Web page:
Department of Health Commercial Director: Poacher Turned Big-Game Hunter?

The story in the Times last week (behind the paywall) about the fine imposed on pharmaceutical giant Pfizer by the Competition and Markets Authority demonstrated the seriousness of the issues around procurement of drugs for and by the UK’s National Health Service (NHS).

There has been a number of stories in the press in recent months about what certainly looks like exploitation of the system by unscrupulous firms, and there has been some shock that the NHS does not seem to have a robust procurement process in place to stop it. It looks like hundreds of millions may have been wasted, maybe more, which dwarves some of the potential benefits from other DH procurement initiatives.

That might to some extent explain the Department of Health’s desire to recruit a Chief Commercial Officer to oversee all commercial activities in the health system. The advert is here, and offers a salary of £220,000, plus bonus, pretty generous by public sector standards. Well, very generous, to be accurate. But the closing date for applications is tomorrow, so you need to get a move on!

The role is at Director-General level or SCS3, a very senior in civil service terms. That means the role outranks Pat Mills, who is currently designated as Commercial Director in the Department of Health but is at SCS2 level on around £160K. It may be that he can apply for the job; but we can’t help thinking that someone wants new blood in here – the job description is really not very different to what Mills has been doing for the last two years, with six key areas: Companies & Ventures, Commercial Policy, Procurement, Property, Structured Finance & Transactions, and Supply Chain (including the Supply  Chain Transformation programme).

We did ask the DH (through Mills’ office) what this meant for him but we just go a polite “go away” response. We put his departure by next spring at around 3-1 on in betting terms (75%+ chance in other words).

Looking at the new role’s job description, there is more focus on pharmaceutical procurement, presumably because of those recent headlines which have given the impression that DH / the NHS was not on top of this area. Indeed, understanding of that market seems to outweigh “standard” procurement skills or experience when it comes to selecting the right candidate.

The three key requirements for candidates are:

  • A demonstrable track record of successful senior commercial leadership in the biopharmaceutical industry or a related industry
  • A deep  knowledge of both the UK  marketplace and the workings of the Pharmaceutical industry
  • Pricing Regulatory Scheme (PPRS), gained over a significant time period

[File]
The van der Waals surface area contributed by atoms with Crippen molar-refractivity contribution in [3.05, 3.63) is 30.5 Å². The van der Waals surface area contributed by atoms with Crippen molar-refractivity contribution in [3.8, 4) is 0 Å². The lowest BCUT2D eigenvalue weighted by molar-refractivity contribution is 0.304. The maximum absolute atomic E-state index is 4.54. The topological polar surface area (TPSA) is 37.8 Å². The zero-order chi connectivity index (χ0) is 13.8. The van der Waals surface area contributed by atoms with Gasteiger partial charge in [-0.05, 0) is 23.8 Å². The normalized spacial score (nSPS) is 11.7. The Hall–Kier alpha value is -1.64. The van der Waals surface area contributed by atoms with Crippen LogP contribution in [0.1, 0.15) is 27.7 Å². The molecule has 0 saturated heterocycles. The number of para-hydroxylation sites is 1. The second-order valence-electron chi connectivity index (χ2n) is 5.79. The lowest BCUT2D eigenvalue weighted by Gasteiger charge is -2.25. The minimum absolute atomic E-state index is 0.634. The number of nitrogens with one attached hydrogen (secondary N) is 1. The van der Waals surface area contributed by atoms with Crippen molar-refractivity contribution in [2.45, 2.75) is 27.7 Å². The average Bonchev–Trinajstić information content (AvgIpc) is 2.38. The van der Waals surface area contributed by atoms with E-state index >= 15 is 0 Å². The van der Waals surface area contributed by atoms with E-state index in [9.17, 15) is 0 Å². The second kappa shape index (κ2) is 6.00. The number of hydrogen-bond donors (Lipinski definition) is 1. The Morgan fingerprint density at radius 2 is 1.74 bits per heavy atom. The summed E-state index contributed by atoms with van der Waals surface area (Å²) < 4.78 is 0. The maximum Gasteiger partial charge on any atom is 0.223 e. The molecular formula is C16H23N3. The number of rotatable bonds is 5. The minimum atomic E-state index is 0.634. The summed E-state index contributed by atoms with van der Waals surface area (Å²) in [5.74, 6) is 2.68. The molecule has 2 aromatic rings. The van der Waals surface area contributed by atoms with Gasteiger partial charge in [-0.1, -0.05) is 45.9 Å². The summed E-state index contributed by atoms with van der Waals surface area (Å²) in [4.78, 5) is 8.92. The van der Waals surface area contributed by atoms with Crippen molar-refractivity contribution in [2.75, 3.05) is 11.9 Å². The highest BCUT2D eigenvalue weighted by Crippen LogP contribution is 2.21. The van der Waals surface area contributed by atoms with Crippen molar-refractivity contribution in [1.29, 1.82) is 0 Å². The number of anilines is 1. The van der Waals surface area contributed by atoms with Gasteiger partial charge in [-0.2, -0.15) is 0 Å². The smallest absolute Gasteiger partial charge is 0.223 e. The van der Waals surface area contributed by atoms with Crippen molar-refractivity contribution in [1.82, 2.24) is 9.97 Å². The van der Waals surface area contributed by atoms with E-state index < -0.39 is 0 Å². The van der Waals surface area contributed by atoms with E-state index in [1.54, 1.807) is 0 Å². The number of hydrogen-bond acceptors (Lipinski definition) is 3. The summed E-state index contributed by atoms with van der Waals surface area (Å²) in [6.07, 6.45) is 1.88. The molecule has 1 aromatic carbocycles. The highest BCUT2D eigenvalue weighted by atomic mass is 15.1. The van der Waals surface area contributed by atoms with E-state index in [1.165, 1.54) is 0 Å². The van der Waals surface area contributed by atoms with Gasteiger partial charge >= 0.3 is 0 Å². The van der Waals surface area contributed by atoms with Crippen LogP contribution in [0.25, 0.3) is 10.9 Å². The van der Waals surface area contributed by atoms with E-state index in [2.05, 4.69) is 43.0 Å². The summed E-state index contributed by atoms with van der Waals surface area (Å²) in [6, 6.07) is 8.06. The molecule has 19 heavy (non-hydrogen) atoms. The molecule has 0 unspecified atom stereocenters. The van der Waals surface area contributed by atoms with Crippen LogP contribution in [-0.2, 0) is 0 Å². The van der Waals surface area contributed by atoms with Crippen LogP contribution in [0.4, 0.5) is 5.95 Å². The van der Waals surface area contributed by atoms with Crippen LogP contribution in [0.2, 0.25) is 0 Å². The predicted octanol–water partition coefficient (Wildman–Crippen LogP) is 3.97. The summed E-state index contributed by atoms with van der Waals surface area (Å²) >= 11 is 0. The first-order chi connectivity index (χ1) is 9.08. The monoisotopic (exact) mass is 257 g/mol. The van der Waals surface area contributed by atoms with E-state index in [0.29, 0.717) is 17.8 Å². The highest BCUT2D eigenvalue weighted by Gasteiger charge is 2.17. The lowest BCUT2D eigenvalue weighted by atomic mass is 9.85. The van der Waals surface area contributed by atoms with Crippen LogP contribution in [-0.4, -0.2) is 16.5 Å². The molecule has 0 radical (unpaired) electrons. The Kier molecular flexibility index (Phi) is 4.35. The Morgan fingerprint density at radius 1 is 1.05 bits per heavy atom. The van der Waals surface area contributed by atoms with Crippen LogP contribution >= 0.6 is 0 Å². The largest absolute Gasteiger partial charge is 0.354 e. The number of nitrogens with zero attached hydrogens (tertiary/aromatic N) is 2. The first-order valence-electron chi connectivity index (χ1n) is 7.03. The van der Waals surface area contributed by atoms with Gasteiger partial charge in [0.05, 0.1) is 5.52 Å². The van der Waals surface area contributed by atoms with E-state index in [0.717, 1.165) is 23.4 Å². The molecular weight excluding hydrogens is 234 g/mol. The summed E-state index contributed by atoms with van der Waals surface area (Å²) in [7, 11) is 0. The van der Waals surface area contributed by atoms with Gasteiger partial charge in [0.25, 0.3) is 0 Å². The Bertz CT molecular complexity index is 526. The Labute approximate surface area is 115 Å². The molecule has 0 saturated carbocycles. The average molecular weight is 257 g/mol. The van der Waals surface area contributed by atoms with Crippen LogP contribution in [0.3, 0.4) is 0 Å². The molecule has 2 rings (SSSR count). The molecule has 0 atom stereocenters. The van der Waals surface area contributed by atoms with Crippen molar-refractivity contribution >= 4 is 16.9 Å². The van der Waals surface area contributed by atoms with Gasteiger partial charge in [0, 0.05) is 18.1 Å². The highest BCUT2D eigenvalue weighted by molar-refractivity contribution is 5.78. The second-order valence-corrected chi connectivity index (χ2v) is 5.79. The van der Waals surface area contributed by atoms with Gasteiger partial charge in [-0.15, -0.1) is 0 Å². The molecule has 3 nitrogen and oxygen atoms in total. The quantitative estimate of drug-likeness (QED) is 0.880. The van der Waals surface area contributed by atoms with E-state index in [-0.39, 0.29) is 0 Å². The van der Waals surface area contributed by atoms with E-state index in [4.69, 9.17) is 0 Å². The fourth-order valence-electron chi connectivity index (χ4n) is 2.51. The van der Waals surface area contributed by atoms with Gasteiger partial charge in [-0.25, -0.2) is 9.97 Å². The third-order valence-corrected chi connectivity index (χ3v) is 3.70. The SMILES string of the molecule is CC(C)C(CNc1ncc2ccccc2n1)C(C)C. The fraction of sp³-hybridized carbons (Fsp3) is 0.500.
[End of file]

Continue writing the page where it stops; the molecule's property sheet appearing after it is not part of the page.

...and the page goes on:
• Ideally,  evidence  of  the successful negotiation  of  major   partnership  agreements

So this is the most obvious “poacher turned gamekeeper” advertisement you can imagine. “We want someone who has been stitching up the NHS to come and tell us how (s)he did it”, is the message. We can fully understand this positioning, but for someone who is going to sit at main Board level in the DH, you would hope the successful candidate will have some broader skills and experience – even if they‘re clearly not going to be what we might recognise as a “professional procurement person”.

That does mean they may struggle for credibility with the procurement folk out in the NHS, just as Mills did at times. Coming back to him, he has done good work in a number of areas but we did hear he was not close to Lord Carter, whose work on efficiency is driving other elements of the commercial / procurement agenda in the system. Mills is ex-Accenture and also not really a procurement man, and we felt although he was clearly very bright and personable, he was more interested in elements of his role such as the joint ventures than he was in terms of the real “procurement” stuff, including pharma.

He did bring in Jim Sahota, who is leading the new operating model work – the replacement of the DHL NHS Logistics contract with a complex new structure of contracts. Sahota will report to the new person, we understand. That programme also has a high chance of failure, so plenty for the new person to get stuck into as well as beating up the pharma industry. Watch this space for further news.

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First Voice

  1. Bill Atthetill:

    I nearly fell off my chair laughing at this article. You have a wonderful, cutting sense of humor Peter.

    Mr Mills must be leaving. The timescales of the recruitment process indicate that they must have a candidate in mind. And, clearly, it’s not him.

    I hear Mr Mills was well received at the HSCA(?) conference and he’s to engage. Have not had the same feedback about Mr Sahota.

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